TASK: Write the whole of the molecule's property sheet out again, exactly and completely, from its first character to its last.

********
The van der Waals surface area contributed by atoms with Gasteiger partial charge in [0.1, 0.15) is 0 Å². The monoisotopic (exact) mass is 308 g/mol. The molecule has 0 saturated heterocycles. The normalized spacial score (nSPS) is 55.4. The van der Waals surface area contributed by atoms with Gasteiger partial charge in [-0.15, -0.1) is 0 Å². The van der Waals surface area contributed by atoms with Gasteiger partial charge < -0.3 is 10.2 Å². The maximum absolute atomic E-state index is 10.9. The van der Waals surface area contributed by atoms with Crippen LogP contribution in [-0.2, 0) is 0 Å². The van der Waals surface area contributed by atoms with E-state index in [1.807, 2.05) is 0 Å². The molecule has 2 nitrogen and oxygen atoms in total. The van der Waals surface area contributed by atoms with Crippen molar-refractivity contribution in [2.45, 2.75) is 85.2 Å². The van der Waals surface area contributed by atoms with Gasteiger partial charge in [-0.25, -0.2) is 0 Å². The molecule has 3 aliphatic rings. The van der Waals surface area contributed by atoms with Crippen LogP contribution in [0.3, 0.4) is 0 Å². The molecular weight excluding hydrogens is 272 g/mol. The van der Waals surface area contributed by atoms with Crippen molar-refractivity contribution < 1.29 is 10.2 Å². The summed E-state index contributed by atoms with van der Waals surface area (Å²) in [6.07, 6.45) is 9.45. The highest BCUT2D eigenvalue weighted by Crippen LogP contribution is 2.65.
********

The van der Waals surface area contributed by atoms with Gasteiger partial charge in [0.1, 0.15) is 0 Å². The monoisotopic (exact) mass is 308 g/mol. The molecule has 0 saturated heterocycles. The normalized spacial score (nSPS) is 55.4. The van der Waals surface area contributed by atoms with Gasteiger partial charge in [-0.15, -0.1) is 0 Å². The van der Waals surface area contributed by atoms with Gasteiger partial charge < -0.3 is 10.2 Å². The maximum absolute atomic E-state index is 10.9. The van der Waals surface area contributed by atoms with Crippen LogP contribution in [-0.2, 0) is 0 Å². The van der Waals surface area contributed by atoms with E-state index in [1.807, 2.05) is 0 Å². The molecule has 2 nitrogen and oxygen atoms in total. The van der Waals surface area contributed by atoms with Crippen molar-refractivity contribution in [2.45, 2.75) is 85.2 Å². The van der Waals surface area contributed by atoms with Gasteiger partial charge in [-0.25, -0.2) is 0 Å². The molecule has 3 aliphatic rings. The van der Waals surface area contributed by atoms with Crippen LogP contribution in [0.3, 0.4) is 0 Å². The molecular weight excluding hydrogens is 272 g/mol. The van der Waals surface area contributed by atoms with Crippen molar-refractivity contribution < 1.29 is 10.2 Å². The summed E-state index contributed by atoms with van der Waals surface area (Å²) in [6.07, 6.45) is 9.45. The highest BCUT2D eigenvalue weighted by Crippen LogP contribution is 2.65.